ZaoZao: The first instrument I picked up was the guitar, after high school. I was practicing daily in a musical instrument store for a year. There were some other bands that came over to rehearse there and I realized that music was more than just one singer & one guitar; there could be multiple people playing different instruments together. I felt drawn to the drums to be my band instrument, although it’s hard to practice if you don’t have any room for a kit. Whenever I saw one I would go play with it and got enchanted by the rhythm. I got so obsessed with playing the drums that I gave up on the guitar.
What do you like about the Beijing music scene in particular?
YueTu: So many people play alternative music compared to other Chinese cities I’ve lived in. I was studying in Chengdu for 5 years and maybe once every 2 weeks we would have one good show come up that you’d have to wait for. In Beijing, every day people are playing interesting live music. It’s not just about music but the people who make it.
ZaoZao: I went to school in Zhengzhou and dreamed of going to Beijing to join a band. I didn’t think it was possible while I was living in my hometown. Once I visited here, I met so many like-minded people and realized that it wasn’t that hard to form a band.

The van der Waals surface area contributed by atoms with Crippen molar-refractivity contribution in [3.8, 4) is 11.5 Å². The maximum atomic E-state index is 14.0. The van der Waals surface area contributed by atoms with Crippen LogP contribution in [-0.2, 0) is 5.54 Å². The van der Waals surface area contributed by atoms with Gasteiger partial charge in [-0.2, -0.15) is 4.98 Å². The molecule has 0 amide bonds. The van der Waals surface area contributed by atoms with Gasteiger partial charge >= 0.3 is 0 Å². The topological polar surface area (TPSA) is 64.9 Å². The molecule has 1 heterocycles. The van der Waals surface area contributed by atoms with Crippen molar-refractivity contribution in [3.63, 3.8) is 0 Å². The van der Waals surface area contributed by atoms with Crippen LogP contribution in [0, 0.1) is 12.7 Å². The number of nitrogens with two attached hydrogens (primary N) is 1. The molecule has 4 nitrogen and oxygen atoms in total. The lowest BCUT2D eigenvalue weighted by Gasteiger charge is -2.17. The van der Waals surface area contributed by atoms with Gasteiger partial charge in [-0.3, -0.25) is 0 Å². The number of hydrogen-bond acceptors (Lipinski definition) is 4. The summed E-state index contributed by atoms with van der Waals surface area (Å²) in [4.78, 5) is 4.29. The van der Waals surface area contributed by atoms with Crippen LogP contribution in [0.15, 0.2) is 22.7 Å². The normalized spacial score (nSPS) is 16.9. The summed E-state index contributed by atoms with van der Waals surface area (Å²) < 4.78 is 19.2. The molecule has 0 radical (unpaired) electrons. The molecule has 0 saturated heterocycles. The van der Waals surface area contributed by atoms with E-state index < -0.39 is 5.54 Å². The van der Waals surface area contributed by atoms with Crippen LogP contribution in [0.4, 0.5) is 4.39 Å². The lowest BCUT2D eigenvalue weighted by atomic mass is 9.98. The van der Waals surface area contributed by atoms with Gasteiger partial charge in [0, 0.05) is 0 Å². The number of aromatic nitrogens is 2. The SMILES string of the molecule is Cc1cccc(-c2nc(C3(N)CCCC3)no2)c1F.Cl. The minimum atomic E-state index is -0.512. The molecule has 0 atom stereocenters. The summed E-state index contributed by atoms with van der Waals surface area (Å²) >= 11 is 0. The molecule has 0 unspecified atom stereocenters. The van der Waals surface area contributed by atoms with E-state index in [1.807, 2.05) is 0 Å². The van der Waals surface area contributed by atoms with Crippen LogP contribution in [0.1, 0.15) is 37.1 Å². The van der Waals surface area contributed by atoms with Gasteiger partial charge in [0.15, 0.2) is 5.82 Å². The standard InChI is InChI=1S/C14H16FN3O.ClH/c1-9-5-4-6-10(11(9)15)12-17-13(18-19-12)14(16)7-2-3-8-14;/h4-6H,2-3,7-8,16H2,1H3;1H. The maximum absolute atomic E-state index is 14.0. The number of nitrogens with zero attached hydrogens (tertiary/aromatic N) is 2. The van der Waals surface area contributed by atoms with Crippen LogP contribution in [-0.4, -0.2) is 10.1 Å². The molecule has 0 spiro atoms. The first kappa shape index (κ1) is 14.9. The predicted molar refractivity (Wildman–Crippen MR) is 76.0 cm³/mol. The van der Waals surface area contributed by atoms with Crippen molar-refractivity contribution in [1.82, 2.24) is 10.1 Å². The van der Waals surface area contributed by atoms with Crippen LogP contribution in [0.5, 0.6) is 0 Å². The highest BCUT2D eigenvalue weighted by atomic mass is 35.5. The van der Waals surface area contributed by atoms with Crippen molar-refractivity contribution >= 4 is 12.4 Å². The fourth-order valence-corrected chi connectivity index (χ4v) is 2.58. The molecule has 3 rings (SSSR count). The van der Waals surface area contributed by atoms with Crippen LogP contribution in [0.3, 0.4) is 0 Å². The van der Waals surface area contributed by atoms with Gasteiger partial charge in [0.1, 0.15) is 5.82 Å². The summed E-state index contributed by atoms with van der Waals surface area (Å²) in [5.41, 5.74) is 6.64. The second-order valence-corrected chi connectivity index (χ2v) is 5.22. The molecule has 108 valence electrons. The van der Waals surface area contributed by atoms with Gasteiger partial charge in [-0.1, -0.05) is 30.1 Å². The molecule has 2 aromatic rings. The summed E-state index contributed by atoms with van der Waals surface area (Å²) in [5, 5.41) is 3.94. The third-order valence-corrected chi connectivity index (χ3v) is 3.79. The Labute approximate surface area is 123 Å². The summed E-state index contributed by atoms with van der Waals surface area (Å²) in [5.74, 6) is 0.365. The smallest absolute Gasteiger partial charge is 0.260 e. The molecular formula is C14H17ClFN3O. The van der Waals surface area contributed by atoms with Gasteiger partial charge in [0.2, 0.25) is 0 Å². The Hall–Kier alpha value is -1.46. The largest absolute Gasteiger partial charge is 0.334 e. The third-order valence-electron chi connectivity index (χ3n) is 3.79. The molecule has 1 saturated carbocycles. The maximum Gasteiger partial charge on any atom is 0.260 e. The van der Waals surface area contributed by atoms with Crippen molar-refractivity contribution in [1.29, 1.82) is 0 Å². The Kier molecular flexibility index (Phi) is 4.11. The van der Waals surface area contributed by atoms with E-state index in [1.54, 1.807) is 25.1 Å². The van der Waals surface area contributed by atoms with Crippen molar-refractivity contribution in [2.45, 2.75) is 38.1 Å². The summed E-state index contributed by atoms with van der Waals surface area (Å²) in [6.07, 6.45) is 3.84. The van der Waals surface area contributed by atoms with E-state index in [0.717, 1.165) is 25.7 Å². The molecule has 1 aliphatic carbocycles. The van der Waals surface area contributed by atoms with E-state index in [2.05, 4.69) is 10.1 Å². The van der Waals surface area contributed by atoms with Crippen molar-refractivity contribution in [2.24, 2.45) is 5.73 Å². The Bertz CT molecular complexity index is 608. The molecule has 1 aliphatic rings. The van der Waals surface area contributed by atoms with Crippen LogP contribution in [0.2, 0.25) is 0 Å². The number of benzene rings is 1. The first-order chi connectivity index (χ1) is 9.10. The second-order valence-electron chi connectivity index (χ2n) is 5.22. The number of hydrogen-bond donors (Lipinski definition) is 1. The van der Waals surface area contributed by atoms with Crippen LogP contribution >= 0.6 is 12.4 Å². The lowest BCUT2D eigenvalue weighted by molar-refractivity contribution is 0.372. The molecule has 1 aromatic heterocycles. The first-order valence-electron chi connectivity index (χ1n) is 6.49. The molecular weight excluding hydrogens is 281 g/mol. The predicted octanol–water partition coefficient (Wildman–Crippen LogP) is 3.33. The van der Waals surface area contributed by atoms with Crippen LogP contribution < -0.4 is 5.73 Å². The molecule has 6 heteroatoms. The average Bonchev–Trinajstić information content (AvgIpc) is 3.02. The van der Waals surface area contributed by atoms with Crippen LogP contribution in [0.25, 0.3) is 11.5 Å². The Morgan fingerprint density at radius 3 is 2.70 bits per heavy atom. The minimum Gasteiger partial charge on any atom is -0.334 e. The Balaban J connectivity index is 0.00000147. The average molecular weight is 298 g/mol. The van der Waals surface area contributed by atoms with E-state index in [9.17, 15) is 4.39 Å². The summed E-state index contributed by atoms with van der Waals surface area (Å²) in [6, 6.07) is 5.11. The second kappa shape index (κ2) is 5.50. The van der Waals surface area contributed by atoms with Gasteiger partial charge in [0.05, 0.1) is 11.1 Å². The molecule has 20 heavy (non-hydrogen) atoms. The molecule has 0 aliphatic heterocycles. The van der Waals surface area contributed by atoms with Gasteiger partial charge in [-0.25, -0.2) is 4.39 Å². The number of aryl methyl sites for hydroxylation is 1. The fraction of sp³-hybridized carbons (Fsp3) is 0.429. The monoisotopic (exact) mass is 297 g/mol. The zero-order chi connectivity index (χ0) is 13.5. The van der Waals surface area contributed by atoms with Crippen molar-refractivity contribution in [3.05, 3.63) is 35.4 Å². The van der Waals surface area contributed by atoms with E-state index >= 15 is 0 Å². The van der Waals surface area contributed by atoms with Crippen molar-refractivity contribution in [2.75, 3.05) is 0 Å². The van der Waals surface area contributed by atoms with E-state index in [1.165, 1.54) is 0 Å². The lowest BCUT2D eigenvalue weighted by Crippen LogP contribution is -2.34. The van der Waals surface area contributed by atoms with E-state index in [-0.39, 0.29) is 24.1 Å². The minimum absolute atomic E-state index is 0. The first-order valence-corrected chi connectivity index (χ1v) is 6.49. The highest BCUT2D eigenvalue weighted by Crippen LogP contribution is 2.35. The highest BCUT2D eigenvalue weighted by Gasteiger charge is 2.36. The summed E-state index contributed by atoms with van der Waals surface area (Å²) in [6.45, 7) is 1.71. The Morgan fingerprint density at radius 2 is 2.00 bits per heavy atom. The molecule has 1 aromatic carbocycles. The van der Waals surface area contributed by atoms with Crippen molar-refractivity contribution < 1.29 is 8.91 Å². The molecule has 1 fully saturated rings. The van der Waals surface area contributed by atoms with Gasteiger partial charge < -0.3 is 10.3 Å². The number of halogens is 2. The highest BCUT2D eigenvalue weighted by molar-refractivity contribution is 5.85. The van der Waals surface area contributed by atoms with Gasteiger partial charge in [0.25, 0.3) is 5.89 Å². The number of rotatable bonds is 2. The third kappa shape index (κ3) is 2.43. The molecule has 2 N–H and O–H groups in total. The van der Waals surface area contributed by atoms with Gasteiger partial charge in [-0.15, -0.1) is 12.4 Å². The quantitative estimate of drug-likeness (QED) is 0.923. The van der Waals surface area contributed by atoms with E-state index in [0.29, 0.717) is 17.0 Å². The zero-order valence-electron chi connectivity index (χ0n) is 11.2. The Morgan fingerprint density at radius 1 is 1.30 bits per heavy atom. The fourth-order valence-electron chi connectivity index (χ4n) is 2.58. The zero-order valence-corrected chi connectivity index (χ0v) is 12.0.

YueTu: Now we would love to go abroad to have shows and play with different people, but we can’t afford to because the band can’t earn money at the moment. We’re lucky that many great bands from other Chinese cities come to play in Beijing too. Watching the live performance is always better than just listening to the music. That’s why I like Dirty Fingers a lot, their performances are so free. We watch so many shows, but lots of people still seem to feel nervous or try to act like something they’re not on stage. I don’t know if they’re trying to hide something or perform as something different, but other bands are very true to themselves. Truthfully ugly, truthfully everything. Anything else is a waste of your band; in Xiao Wang we want to be free.
Do you have anything to say about women in music and feminism in modern China generally?
YueTu: I feel kind of uncomfortable with people trying to distinguish women from the bigger picture. I know we need to support girls to do a lot of things but sometimes I feel a bit offended by the idea of girls nights because they motion that that’s a way to attract people to come… I really don’t like that… it depends on how it is presented, sometimes it’s necessary to maybe encourage other girls to do what they want if they feel they can’t. I find the two sides of it problematic. But there aren’t so many girls playing in bands as guys. In the bigger environment it’s not half and half. Xiaolong , how do you feel about being in a band with all girls?
Xiaolong: …Fine. (everyone laughs) haha I don’t really think about it.
When show time comes, Xiao Wang steal it. It’s a Thursday but in true Beijing style the venue is totally packed to capacity. Their energy is unselfconscious, sincere and relentless and well before they finish their set with a killer cover of The Hunter by Slaves, they’re my new favorite band.
You can hear more Xiao Wang on the CHINA GRRL soundcloud playlist.